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A Practical Guide to Clinical Medicine
A comprehensive physical examination and clinical education site for medical students
and other health care professionals
Content and Photographs by Charlie Goldberg, M.D., UCSD School of Medicine and VA Medical Center, San Diego, California 92093-0611.
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Low Back Pain
Low back pain is a very common condition. Examination
and history provide important clues as to its etiology.
Function and Anatomy:
The lumbar spine must support a tremendous amount of weight, protect the spinal
cord and yet still maintain flexibility that maintains range of motion. The low
back is formed by 5 lumbar vertebrae and the sacrum. Each vertebrae articulates
with the one above and below it in a precise fashion that helps to maximize function.
The bones are covered by periosteum, which is innervated and thus generates pain
if inflamed (see below). The vertebrae are separated by discs, which allow for
smooth, cushioned articulation. The outer aspect of the disc is made of a tough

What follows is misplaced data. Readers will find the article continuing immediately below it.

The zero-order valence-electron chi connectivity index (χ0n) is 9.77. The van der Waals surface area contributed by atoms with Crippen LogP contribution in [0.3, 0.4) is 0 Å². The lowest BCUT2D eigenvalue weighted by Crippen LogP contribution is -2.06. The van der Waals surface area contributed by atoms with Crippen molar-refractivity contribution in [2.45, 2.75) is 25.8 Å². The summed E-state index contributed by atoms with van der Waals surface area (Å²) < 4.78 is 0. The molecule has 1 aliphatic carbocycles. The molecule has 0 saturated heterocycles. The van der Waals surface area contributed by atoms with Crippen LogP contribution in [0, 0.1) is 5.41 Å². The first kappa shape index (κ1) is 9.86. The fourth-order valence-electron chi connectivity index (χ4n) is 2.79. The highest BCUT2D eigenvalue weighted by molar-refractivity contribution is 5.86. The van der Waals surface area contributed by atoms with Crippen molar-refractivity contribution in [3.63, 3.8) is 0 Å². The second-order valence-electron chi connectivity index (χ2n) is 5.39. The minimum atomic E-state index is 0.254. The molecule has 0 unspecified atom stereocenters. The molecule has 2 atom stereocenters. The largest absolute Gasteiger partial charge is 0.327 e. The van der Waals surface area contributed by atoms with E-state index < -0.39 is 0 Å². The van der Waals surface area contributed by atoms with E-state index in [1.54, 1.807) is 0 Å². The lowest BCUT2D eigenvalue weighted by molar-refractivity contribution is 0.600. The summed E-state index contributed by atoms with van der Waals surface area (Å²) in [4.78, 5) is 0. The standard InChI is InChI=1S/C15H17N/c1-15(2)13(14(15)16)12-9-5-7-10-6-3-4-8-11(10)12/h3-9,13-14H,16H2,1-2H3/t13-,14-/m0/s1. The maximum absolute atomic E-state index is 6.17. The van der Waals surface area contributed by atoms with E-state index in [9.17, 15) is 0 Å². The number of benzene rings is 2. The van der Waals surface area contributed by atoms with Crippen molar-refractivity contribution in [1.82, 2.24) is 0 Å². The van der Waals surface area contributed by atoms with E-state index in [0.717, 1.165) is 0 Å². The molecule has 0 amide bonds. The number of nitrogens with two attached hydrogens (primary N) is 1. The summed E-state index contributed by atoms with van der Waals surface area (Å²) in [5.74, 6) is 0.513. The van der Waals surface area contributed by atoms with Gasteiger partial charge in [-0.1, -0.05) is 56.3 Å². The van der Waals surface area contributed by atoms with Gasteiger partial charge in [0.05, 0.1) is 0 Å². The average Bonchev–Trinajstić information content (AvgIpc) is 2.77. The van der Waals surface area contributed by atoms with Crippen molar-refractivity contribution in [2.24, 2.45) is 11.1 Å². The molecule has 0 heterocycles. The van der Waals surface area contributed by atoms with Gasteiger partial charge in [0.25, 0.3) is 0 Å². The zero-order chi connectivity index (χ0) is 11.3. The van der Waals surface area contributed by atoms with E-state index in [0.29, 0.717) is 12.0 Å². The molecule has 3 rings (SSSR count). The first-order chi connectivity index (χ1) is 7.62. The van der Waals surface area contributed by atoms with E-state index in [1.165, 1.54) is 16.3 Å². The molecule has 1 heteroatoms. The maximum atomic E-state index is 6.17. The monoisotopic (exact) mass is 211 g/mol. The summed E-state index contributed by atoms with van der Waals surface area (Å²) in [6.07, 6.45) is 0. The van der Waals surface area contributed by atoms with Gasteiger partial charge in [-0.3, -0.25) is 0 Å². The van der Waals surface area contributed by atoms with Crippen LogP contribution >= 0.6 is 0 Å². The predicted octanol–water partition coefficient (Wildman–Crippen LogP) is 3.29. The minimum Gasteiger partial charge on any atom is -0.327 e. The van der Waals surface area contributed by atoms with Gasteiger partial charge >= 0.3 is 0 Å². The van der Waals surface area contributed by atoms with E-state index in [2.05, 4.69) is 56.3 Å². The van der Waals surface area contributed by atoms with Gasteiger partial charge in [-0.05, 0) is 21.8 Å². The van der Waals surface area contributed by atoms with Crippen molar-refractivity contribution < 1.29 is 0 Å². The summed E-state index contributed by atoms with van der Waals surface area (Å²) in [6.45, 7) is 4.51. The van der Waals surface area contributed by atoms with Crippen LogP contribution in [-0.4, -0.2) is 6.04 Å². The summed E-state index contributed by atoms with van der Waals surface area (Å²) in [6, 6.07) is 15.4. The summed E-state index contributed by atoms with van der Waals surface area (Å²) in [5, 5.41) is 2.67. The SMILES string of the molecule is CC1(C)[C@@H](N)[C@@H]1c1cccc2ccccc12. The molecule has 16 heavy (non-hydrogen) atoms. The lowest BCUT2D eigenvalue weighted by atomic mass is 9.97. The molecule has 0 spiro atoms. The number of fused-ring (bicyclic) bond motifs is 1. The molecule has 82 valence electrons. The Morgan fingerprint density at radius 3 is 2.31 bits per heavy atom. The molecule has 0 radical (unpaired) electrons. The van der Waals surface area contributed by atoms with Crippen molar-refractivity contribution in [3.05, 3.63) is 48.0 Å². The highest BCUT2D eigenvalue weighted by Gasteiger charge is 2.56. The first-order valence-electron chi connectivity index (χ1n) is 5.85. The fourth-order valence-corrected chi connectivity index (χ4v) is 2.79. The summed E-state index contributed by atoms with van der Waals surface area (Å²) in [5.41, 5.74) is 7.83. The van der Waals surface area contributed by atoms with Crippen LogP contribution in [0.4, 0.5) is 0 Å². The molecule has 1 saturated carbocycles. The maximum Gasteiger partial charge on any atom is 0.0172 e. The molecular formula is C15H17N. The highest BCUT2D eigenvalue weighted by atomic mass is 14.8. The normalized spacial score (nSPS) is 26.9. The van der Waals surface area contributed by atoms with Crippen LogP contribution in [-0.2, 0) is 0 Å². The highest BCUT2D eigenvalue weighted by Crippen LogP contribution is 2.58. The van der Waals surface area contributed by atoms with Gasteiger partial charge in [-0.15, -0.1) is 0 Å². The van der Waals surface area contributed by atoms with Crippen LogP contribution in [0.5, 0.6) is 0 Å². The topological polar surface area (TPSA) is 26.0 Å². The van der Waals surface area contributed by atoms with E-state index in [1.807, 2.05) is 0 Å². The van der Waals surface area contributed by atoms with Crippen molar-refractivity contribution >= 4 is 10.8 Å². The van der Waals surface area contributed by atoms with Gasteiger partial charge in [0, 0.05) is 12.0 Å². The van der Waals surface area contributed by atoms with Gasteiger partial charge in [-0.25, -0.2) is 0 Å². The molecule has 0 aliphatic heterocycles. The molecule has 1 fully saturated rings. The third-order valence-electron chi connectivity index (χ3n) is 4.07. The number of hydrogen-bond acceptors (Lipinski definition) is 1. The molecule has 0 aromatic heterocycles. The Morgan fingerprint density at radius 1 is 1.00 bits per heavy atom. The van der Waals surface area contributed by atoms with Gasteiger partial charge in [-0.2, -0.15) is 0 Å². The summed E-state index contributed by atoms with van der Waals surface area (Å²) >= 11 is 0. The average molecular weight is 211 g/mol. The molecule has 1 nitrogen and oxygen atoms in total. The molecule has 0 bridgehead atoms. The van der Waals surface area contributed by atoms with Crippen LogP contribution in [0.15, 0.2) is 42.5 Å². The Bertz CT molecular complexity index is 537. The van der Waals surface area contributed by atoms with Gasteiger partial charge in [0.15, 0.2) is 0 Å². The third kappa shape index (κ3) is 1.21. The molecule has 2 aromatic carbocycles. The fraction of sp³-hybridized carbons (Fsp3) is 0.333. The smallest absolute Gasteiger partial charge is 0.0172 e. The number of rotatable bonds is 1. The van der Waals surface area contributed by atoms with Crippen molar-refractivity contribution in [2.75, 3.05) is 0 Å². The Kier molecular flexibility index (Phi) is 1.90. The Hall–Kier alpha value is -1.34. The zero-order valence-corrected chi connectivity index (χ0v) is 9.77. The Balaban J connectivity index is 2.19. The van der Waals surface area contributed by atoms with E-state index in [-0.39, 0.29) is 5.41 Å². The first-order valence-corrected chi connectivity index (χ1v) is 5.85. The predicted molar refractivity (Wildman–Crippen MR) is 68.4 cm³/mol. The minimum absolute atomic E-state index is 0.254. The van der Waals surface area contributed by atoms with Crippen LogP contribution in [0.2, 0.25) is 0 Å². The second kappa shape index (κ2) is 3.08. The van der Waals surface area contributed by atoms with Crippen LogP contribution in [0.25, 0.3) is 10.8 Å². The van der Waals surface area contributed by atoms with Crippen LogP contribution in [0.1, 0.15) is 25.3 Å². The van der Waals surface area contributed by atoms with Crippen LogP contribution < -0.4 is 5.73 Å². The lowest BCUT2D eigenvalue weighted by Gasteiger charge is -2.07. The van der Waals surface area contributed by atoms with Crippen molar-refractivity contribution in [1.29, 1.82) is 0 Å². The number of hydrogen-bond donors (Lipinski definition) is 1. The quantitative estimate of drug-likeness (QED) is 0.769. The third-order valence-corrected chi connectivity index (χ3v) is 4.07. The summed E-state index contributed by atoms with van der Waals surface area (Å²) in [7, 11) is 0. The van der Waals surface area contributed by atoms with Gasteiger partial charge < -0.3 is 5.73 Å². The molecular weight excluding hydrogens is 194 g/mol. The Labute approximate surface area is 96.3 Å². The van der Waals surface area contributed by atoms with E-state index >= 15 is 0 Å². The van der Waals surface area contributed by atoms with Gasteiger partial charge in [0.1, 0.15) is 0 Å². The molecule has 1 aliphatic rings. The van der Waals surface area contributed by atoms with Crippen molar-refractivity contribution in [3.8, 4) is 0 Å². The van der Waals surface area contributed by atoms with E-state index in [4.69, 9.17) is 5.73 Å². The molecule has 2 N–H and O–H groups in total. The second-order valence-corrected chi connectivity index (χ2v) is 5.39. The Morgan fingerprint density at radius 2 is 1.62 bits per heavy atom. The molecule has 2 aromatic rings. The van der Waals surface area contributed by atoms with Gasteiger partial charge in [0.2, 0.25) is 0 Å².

fibrous tissue called the annulus fibrosis, while the inner aspect is gelatinous
and known as the nucleus propulsus. Powerful ligaments connect the verterbrae
to each other along their anterior and posterior aspects. The spinal cord runs
in a bony canal, just posterior to the main body of the vertebrae. This space
is well designed to protect the delicate nervous tissue of the cord. The vertebral
column has regularly spaced lateral openings known as neuroforamina, through which
nerve roots exit and travel to the target organs which they innervate. The actual
cord ends at about the L1 level. Below this point, nerve roots (known as the cauda
equine) drape down and fill the lower aspect of the spinal canal. The neuro formaina
are identified by the vertebrae that are above and below it (e.g L5-S1 neuro foramen
sits between the L5 and S1 vertebrae). Spinous processes make up the most posterior
aspect of the spinal column and are palpable on exam. The rest of the structures
(e.g. discs, spinal cord, nerve roots) are not palpable. In terms of surface landmarks, it's helpful to identify the posterior
superior iliac crest. This point is roughly on line with the L4-5 intervertebral space.
Review of Spinal Anatomy.
Overview of Spine |